cover image THE SMOKE: A Creeping Narrative

THE SMOKE: A Creeping Narrative

Tony Broadbent, . . St. Martin's Minotaur/Dunne, $23.95 (320pp) ISBN 978-0-312-29027-6

An evocative and witty style distinguishes Broadbent's first novel, set in austere 1947 London (or "the Smoke," per the glossary of underworld slang that precedes the main text). Chapter One opens with the marvelous sentence: "So there I was lying on the roof, seeing through my ears and taking in the sounds of the night, my face pressed against the damp soot-covered tiles, yellowy-grey wisps of fog folding about me like cast-off mortuary shrouds." An initially slow, overly familiar plot and a rushed climax, however, show that this talented author is not yet master of his craft, while some readers may wish an editor had pruned some of the verbal extravagance. Where Broadbent excels is character, starting with his picaresque and charming rogue of a narrator, Jethro, whose spellbinding exploits as a "creeper" or cat burglar occupy much of the story. After breaking into the Russian embassy and stealing jewels belonging to the ambassador's wife, Jethro finds himself at odds with several gangs of dangerous people, including MI5, who want his services in retrieving a code book from the Soviets. He escapes harm by the intervention of one deus ex machina after another. Almost as engaging as Jethro are those out to give him trouble, especially Robert Browno of Scotland Yard's Flying Squad, an ogre of a DCI; the gangster Messima, aka the "Emperor of Soho"; and Chalkie White, Messima's weasel-like henchman. This strong debut marks Broadbent as definitely an author to watch. Agent, Jill Grosjean.(Sept. 16)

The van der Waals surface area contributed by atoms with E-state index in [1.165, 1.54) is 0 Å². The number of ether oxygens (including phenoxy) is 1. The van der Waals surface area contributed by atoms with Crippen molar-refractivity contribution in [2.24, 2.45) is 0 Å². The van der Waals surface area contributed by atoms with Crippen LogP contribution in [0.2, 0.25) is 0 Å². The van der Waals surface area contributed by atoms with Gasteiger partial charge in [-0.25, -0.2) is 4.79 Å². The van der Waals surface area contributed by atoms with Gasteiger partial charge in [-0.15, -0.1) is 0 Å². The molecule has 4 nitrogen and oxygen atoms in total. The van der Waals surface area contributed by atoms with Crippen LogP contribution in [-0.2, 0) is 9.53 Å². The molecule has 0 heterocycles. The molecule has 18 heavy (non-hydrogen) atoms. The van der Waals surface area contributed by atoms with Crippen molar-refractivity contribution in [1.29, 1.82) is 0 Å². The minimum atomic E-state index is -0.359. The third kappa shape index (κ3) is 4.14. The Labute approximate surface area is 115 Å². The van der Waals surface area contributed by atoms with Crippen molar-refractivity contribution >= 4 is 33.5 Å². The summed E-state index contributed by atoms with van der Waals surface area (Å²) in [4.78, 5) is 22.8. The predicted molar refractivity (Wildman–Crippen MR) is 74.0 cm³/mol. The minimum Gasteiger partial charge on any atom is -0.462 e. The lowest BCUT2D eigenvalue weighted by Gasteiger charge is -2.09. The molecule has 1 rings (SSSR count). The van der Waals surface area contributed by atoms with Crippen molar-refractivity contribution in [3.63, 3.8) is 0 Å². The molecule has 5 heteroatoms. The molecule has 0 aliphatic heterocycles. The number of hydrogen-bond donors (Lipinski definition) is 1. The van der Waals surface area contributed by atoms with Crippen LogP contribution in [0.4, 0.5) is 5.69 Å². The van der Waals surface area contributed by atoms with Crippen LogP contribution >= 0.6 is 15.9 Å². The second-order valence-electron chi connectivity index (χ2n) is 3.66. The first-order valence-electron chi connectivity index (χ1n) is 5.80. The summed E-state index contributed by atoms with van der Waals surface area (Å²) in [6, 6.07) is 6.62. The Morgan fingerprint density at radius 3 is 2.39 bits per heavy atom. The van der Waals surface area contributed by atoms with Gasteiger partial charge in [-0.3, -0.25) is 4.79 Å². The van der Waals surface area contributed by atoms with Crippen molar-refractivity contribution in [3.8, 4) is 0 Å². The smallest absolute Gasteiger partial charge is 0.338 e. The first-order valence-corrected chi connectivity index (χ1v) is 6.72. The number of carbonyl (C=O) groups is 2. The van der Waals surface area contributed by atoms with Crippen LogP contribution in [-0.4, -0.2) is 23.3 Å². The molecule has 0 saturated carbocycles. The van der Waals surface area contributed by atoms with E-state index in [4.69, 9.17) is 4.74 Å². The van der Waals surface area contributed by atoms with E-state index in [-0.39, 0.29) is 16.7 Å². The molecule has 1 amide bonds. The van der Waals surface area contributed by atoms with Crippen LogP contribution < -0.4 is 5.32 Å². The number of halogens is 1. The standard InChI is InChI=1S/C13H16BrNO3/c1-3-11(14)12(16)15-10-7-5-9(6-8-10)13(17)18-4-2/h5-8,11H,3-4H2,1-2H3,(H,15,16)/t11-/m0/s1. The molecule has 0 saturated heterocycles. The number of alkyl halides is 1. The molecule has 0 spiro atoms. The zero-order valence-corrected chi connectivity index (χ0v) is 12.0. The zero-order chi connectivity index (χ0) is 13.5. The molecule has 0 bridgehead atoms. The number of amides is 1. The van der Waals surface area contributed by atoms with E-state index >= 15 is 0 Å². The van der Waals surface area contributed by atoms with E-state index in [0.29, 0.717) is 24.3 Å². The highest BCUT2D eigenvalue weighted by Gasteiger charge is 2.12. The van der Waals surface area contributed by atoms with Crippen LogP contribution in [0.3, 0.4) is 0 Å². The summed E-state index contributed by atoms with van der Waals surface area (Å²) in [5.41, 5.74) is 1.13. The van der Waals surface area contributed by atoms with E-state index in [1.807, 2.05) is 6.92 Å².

Forecast:A fittingly gray, "smoky" jacket with plug from Michael Connelly prominently displayed should catch the eye of the casual browser.